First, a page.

As one of ChicagoCAC’s prevention education specialists, Laura Daily does her work with a quiet dedication to the children and families of Chicago. Read what Laura has to say about her role in empowering parents to seek knowledge and support before and after sexual abuse happens, and educating professionals about how to prevent child sexual abuse in their workplaces.
What brought you to ChicagoCAC? What keeps you here?
I have worked in a CAC for the last 14 years and I have been at ChicagoCAC for almost 5 of those years. In my previous work, I have always been a part of the response to different traumas, which included some prevention work. This job is the first time that my major responsibility is to provide primary prevention services. I stay because I believe by providing education sessions to professionals, community members, and parents/caregivers, I have a great opportunity to make a significant impact on keeping children safe from sexual abuse. I stay because I want to stop abuse before it starts.
ChicagoCAC offers a variety of prevention trainings. What’s your favorite topic to present on and why?
My favorite topic to present on is our “Keeping My Family Safe” for parents and caregivers. This session addresses primary prevention in a way that’s different from all other education sessions. Parents and caregivers provide the foundation for positive and healthy relationships for youth. This session encourages and supports caregiver’s abilities, as well as struggles, in preventing, recognizing, and responding to child sexual abuse. We offer support in a way that is respectful of various cultures and beliefs.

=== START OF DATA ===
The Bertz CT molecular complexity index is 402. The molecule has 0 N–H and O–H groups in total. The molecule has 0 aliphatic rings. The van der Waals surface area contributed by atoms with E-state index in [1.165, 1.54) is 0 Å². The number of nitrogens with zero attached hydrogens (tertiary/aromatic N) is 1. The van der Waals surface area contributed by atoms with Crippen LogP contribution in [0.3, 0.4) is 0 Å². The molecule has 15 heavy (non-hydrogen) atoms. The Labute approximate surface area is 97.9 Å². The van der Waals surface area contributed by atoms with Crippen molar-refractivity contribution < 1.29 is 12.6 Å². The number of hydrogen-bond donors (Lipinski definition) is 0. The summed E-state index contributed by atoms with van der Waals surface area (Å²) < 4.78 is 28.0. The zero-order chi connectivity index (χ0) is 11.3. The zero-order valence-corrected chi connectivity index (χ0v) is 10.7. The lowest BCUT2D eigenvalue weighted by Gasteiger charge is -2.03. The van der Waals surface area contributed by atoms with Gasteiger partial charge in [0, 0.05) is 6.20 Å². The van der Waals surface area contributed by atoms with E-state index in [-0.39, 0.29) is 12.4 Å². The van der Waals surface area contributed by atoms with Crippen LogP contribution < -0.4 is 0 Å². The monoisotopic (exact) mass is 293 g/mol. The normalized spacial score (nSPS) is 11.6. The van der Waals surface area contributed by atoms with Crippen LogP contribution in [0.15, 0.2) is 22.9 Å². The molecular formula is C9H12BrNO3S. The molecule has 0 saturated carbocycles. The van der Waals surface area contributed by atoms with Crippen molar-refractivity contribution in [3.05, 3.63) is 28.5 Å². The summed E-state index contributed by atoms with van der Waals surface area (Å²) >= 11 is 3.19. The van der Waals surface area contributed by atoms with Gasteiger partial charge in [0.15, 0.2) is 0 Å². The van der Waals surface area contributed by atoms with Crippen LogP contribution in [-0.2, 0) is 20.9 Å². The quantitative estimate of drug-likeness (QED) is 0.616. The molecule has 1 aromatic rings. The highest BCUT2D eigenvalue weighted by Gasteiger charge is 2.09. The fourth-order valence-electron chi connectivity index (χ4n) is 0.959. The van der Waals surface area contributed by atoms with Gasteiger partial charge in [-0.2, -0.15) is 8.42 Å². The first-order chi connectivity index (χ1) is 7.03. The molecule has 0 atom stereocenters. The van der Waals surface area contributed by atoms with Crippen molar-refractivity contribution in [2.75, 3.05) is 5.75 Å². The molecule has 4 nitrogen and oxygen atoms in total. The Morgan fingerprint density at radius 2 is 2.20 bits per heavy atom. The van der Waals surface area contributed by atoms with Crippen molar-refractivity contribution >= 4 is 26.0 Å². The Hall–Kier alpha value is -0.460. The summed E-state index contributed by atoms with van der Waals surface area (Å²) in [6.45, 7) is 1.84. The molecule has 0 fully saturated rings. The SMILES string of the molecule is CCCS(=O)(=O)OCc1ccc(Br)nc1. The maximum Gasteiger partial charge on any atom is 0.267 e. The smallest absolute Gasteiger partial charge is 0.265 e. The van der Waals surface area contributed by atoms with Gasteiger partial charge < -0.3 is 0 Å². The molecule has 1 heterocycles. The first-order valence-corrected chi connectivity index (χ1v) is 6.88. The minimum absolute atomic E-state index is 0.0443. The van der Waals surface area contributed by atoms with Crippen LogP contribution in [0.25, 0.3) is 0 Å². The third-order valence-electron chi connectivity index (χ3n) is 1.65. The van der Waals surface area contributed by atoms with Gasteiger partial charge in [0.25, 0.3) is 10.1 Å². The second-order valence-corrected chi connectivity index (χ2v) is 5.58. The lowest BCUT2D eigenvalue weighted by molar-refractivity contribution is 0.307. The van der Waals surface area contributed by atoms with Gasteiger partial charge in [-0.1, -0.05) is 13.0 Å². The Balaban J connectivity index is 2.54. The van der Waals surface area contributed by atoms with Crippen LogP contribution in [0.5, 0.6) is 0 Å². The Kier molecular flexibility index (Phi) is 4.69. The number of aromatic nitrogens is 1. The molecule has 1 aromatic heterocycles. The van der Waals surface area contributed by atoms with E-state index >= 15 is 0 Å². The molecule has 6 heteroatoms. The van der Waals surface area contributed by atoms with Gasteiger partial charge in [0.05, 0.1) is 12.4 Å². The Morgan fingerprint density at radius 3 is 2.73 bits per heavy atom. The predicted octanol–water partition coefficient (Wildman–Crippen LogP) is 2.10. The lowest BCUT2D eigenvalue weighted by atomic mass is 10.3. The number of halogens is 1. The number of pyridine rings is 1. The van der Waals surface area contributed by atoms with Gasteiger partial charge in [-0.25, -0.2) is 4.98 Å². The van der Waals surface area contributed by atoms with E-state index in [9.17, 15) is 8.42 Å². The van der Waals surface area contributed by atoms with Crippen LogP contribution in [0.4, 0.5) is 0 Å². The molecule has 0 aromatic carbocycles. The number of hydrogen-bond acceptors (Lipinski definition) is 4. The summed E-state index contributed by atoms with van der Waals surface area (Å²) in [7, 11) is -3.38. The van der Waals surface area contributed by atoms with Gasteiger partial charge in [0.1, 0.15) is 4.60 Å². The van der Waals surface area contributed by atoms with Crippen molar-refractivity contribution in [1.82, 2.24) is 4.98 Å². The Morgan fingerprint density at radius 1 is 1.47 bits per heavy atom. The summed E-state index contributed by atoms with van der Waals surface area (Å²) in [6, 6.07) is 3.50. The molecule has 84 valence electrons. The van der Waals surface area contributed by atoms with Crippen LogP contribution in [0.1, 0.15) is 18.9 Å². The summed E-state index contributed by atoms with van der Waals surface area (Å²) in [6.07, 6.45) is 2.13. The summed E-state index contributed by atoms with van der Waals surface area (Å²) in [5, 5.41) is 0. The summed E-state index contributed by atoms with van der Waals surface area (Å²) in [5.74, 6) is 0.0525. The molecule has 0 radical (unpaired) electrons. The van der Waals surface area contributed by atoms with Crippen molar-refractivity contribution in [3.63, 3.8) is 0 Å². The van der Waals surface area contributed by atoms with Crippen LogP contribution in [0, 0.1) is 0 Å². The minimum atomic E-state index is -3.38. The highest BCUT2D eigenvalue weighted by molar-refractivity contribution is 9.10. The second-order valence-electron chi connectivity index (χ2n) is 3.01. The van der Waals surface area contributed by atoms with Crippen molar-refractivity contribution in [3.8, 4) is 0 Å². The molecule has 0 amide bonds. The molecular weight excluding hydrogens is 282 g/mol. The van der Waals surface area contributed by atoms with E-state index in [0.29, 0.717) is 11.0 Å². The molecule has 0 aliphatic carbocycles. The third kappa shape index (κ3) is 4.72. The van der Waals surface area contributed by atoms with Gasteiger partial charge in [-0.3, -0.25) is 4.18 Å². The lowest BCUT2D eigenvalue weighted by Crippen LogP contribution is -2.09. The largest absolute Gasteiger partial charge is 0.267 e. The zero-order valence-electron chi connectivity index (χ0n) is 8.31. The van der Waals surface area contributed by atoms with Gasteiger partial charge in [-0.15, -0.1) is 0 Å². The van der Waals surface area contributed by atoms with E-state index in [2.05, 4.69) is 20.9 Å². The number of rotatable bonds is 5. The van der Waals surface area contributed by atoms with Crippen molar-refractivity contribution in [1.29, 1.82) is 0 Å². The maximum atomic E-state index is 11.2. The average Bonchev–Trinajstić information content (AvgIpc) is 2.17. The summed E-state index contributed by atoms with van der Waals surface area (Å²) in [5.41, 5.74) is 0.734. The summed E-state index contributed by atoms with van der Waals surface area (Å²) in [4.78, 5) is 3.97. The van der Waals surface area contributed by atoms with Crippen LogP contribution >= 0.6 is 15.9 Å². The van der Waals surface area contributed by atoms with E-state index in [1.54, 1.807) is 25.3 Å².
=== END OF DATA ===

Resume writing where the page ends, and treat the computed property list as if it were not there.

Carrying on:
What’s your favorite part of your job?
My favorite part of my job is telling a caregiver that they have done things that help prevent child sexual abuse. It’s so easy for parents to feel guilty and overwhelmed by everything they hear about sexual abuse. My job is to support parents with information about what they have done well and offer guidance and resources about what they struggle with. It’s empowering for parents to know that prevention is possible.
All trainings moved online as a result of the pandemic. What has it been like for you to present in the virtual environment vs. in person?
The pandemic has allowed us to be more creative in the way we offer support to families. The virtual environment has facilitated a way for us to reach large groups in a safe and flexible way. With such a sensitive topic as child sexual abuse, the anonymity of virtual spaces may allow for more people to feel safe attending these sessions versus having to appear in person. The challenge is making sure that we offer support during and after sessions in a way that makes attendees feel comfortable and supported. The connection with your audience can feel really different in a virtual space, but still really powerful and important. As we move forward, I believe virtual spaces will continue to be a large part of how we share information.
How do you guard against burnout? What do you like to do when you’re not at work?
I have worked in trauma services for over 30 years. The only way that I can provide those services well to families is to take care of myself. I do yoga every morning, I love to cook, spend time with my family, and definitely take vacations.
What are you excited about for the future at ChicagoCAC?
I’m excited that ChicagoCAC has been creative in the way that we have continued to support families. From tele-health to virtual education sessions to continuing to provide in-person investigative services, we haven’t stopped working for our families. This makes me believe that whatever the challenge, the CAC will excel.